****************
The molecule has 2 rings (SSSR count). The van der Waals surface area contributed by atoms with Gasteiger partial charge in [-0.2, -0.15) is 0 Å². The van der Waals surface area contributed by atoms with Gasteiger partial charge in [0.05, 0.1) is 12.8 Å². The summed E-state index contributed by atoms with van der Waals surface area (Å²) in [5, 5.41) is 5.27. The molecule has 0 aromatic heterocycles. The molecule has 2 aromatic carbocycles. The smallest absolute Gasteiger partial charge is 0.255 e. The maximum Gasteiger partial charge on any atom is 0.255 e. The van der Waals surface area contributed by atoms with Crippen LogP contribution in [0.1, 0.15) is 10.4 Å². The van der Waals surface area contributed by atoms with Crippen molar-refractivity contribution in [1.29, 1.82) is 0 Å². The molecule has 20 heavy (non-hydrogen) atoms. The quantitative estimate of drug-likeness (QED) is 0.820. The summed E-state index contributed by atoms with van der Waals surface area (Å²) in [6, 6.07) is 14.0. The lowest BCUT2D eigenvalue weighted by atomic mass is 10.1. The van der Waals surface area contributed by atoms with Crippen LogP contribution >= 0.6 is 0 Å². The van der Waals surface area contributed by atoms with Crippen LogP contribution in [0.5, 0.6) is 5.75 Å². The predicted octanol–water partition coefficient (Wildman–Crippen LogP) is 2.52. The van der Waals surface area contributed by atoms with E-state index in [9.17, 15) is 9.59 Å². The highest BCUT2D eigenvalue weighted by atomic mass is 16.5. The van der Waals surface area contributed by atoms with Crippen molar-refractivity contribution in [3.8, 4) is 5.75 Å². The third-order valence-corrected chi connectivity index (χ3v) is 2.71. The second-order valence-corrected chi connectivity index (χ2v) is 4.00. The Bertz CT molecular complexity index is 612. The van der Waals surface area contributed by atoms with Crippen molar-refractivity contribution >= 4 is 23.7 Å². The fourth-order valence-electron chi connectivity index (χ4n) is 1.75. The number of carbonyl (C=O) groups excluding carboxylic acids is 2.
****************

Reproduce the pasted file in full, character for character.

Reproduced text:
The molecule has 2 rings (SSSR count). The van der Waals surface area contributed by atoms with Gasteiger partial charge in [-0.2, -0.15) is 0 Å². The van der Waals surface area contributed by atoms with Gasteiger partial charge in [0.05, 0.1) is 12.8 Å². The summed E-state index contributed by atoms with van der Waals surface area (Å²) in [5, 5.41) is 5.27. The molecule has 0 aromatic heterocycles. The molecule has 2 aromatic carbocycles. The smallest absolute Gasteiger partial charge is 0.255 e. The maximum Gasteiger partial charge on any atom is 0.255 e. The van der Waals surface area contributed by atoms with Crippen LogP contribution in [0.1, 0.15) is 10.4 Å². The van der Waals surface area contributed by atoms with Crippen molar-refractivity contribution in [1.29, 1.82) is 0 Å². The molecule has 20 heavy (non-hydrogen) atoms. The quantitative estimate of drug-likeness (QED) is 0.820. The summed E-state index contributed by atoms with van der Waals surface area (Å²) in [6, 6.07) is 14.0. The lowest BCUT2D eigenvalue weighted by atomic mass is 10.1. The van der Waals surface area contributed by atoms with Crippen LogP contribution >= 0.6 is 0 Å². The van der Waals surface area contributed by atoms with Crippen LogP contribution in [0.5, 0.6) is 5.75 Å². The predicted octanol–water partition coefficient (Wildman–Crippen LogP) is 2.52. The van der Waals surface area contributed by atoms with E-state index in [9.17, 15) is 9.59 Å². The highest BCUT2D eigenvalue weighted by atomic mass is 16.5. The van der Waals surface area contributed by atoms with Crippen molar-refractivity contribution in [3.8, 4) is 5.75 Å². The third-order valence-corrected chi connectivity index (χ3v) is 2.71. The second-order valence-corrected chi connectivity index (χ2v) is 4.00. The Bertz CT molecular complexity index is 612. The van der Waals surface area contributed by atoms with Crippen molar-refractivity contribution >= 4 is 23.7 Å². The fourth-order valence-electron chi connectivity index (χ4n) is 1.75. The number of carbonyl (C=O) groups excluding carboxylic acids is 2.